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Affordable Burritos for a Crowd
Earlier this week I wrote about gift ideas for friends who are moving, and talked about how I took burritos, so that they wouldn’t need anything more than napkins in terms of dishes. (They wanted to be able to pack up their dishes and cutlery!)
Feeding nine adults dinner with enough for lunch leftovers can put quite a dent in the budget. In order to create a good meal for moving days and one that wouldn’t break the bank, I settled on chicken burritos. Of note, this still required a LOT of time on my part, but it made things super easy on their end.
My burritos contained rice, corn, kidney beans, chicken, onion, lettuce, cheese, sour cream, olives, diced peppers and guacamole. I made approximately 22 burritos and estimate that the ingredients cost me $50, so they each cost about $2.25 . It is definitely possible to make them for less, too, especially if you live in the United States where food is cheaper (or in a major Canadian city, not in the boonies like me.) I also included a few things that were pricier, like olives and guacamole.
Here is the recipe (it’s really a method, not a recipe):
Big Batch Budget Burritos
1. Make a big batch of rice. Whenever possible, pick whole wheat varieties of your grains, I used brown basmati rice. You can do this the day before. Make sure it is nice and moist.
2. Dice and cook an onion in a large dutch oven or skillet, in some olive oil. You can also add fresh garlic at this point. Cook the onion until it is translucent, then dump in lots and lots of taco seasoning. While the onions are cooking, dice your chicken.
3. Add the chicken to the onions and cook until just barely cooked through.
4. Add the rice to the chicken mixture, along with some extra water. You want to make sure that the rice is soft and doesn’t get dry and crunchy! You also don’t want it sticking to the bottom of the pot. Thoroughly mix these together, so the rice gets some nice colour, and add more taco seasoning as necessary. At this point, you may want to add some diced tinned tomatoes. They will make everything nice and red, add vegetables and also reduce your costs.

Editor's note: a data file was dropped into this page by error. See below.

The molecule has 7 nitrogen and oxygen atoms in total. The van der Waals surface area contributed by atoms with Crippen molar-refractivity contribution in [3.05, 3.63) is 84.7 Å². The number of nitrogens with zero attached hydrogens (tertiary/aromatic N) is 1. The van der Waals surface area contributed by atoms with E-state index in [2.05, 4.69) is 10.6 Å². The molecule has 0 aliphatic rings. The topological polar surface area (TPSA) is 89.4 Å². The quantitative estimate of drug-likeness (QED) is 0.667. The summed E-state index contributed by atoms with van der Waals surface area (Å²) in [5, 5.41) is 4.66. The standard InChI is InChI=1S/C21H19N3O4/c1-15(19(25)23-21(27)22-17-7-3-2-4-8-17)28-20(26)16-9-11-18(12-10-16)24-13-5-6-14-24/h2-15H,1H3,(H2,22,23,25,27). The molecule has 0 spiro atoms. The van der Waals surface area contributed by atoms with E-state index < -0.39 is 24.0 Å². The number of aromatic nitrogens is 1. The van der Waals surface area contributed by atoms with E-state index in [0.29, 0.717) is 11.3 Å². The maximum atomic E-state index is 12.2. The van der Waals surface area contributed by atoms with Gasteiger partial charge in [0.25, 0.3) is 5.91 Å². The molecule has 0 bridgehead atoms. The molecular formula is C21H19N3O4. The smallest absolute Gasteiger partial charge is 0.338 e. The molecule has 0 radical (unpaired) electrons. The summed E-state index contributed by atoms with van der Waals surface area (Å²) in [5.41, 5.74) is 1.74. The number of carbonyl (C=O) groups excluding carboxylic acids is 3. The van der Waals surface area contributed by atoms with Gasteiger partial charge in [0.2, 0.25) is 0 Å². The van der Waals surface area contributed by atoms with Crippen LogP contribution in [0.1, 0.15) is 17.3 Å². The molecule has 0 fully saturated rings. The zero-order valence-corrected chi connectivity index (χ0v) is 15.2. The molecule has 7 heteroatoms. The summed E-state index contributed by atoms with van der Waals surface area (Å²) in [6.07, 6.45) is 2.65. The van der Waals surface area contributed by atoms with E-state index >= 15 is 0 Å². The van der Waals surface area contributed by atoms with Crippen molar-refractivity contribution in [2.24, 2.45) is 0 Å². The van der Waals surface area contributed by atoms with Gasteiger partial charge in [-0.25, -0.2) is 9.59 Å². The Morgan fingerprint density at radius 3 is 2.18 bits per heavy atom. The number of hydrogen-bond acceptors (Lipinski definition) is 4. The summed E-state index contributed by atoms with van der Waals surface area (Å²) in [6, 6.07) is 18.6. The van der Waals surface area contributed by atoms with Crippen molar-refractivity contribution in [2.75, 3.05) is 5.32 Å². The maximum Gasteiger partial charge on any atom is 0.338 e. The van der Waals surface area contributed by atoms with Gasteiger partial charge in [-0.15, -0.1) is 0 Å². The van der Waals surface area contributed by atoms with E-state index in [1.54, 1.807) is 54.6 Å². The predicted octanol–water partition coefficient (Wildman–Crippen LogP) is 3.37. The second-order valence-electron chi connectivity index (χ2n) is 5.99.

5. Add in your “stretchers,” these and the rice are what keeps this dish affordable. Beans also add in more protein! I used kidney beans, but you could use pinto or black, or whatever you have on hand. Add a few cans and mix thoroughly. Watch your ratios and adjust to taste. You don’t want to end up with only two tiny cubes of chicken in each burrito, just make them vegetarian instead! Here are some other stretchers that add flavour and healthiness:
- frozen or tinned corn
- cooked lentils
- shredded carrot
6. While the main filling is heating through on the stove, bringing all the flavours together, dice the rest of your toppings and make your guacamole. The gaucamole can be a pricey part, so feel free to skip it. Toppings you could dice and slice:
- hot peppers or tinned hot peppers
- grate cheese, if you didn’t buy it pre-grated
7. Don’t forget to stir your filling once and awhile. Add more water if it seems to be getting too dry. Do a final check on the flavour and spices.
8. Set up an assembly station. Line up bowls of filling and a trivet around a large work area. You may want to add more ingredients at this point:
- sliced olives (semi-pricey)
- sour cream
- hot sauce (optional!!!)
- refried beans (very affordable)
9. Microwave the wraps for a few seconds, to make them more pliable. If these are for guests, let them assemble their own. If not then lay the wraps out across your counter or table and get crackin’.
10. Start assembling! Do a batch of toppings at a time, then roll them up and line them up on the counter (as in the photograph). If you are making different types, consider colour coding them with different wraps. In this photograph, the ones in red tomato wraps are for my spouse, who can’t have cow dairy or beans. When finished, do another batch until you have as many as you need, or you are out of fillings.
11. Rip a bunch of tinfoil into lengths that are about 3″ longer than the rolled-up wraps. Place a wrap on it, roll it up and pinch the ends in, so that it looks kind of like a Christmas cracker. You can use stickers or masking tape to make different types identifiable, if you’d like.
12. You’re all done! It probably took awhile, but the results will be delicious. They can be reheated in a panini press, toaster oven or oven, and delivered in a disposable bag with napkins. There’s nothing to clean up and nothing to return. Tell your recipients to peel the tinfoil like a banana in order to eat them.
I recommend serving these with tortilla chips and salsa (if you’re not feeling terribly healthy) or with some sliced veggies (possibly with dip). Enjoy!
What are your affordable dinner for a crowd suggestions?